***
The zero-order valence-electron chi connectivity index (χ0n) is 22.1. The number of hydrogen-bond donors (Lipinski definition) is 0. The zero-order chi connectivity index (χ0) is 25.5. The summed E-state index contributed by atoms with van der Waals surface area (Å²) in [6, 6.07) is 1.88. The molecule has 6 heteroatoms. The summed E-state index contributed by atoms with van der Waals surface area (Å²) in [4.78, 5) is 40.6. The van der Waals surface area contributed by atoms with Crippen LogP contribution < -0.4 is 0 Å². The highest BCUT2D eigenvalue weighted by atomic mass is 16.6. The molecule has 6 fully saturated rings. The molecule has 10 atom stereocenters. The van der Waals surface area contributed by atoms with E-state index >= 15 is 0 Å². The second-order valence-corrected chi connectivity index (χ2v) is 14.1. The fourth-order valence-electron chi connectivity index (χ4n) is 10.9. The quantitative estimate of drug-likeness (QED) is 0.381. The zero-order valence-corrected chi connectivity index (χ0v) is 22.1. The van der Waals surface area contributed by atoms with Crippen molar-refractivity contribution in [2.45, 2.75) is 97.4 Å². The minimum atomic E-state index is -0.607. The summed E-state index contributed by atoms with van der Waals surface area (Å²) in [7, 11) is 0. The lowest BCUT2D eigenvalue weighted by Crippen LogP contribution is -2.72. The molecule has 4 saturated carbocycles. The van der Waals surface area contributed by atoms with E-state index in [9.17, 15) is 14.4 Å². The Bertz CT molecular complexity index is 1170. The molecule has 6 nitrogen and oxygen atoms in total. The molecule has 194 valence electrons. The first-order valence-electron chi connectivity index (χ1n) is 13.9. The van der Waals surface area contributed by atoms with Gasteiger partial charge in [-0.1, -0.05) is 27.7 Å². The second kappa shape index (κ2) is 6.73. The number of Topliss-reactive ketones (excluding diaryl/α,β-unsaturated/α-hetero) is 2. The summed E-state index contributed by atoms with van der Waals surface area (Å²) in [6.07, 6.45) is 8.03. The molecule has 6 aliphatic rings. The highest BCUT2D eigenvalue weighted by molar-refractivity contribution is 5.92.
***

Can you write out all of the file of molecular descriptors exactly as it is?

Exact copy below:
The zero-order valence-electron chi connectivity index (χ0n) is 22.1. The number of hydrogen-bond donors (Lipinski definition) is 0. The zero-order chi connectivity index (χ0) is 25.5. The summed E-state index contributed by atoms with van der Waals surface area (Å²) in [6, 6.07) is 1.88. The molecule has 6 heteroatoms. The summed E-state index contributed by atoms with van der Waals surface area (Å²) in [4.78, 5) is 40.6. The van der Waals surface area contributed by atoms with Crippen LogP contribution < -0.4 is 0 Å². The highest BCUT2D eigenvalue weighted by atomic mass is 16.6. The molecule has 6 fully saturated rings. The molecule has 10 atom stereocenters. The van der Waals surface area contributed by atoms with E-state index >= 15 is 0 Å². The second-order valence-corrected chi connectivity index (χ2v) is 14.1. The fourth-order valence-electron chi connectivity index (χ4n) is 10.9. The quantitative estimate of drug-likeness (QED) is 0.381. The zero-order valence-corrected chi connectivity index (χ0v) is 22.1. The van der Waals surface area contributed by atoms with Crippen molar-refractivity contribution in [2.45, 2.75) is 97.4 Å². The minimum atomic E-state index is -0.607. The summed E-state index contributed by atoms with van der Waals surface area (Å²) in [7, 11) is 0. The lowest BCUT2D eigenvalue weighted by Crippen LogP contribution is -2.72. The molecule has 4 saturated carbocycles. The van der Waals surface area contributed by atoms with E-state index in [9.17, 15) is 14.4 Å². The Bertz CT molecular complexity index is 1170. The molecule has 6 nitrogen and oxygen atoms in total. The molecule has 194 valence electrons. The first-order valence-electron chi connectivity index (χ1n) is 13.9. The van der Waals surface area contributed by atoms with Gasteiger partial charge in [-0.1, -0.05) is 27.7 Å². The second kappa shape index (κ2) is 6.73. The number of Topliss-reactive ketones (excluding diaryl/α,β-unsaturated/α-hetero) is 2. The summed E-state index contributed by atoms with van der Waals surface area (Å²) in [6.07, 6.45) is 8.03. The molecule has 6 aliphatic rings. The highest BCUT2D eigenvalue weighted by molar-refractivity contribution is 5.92.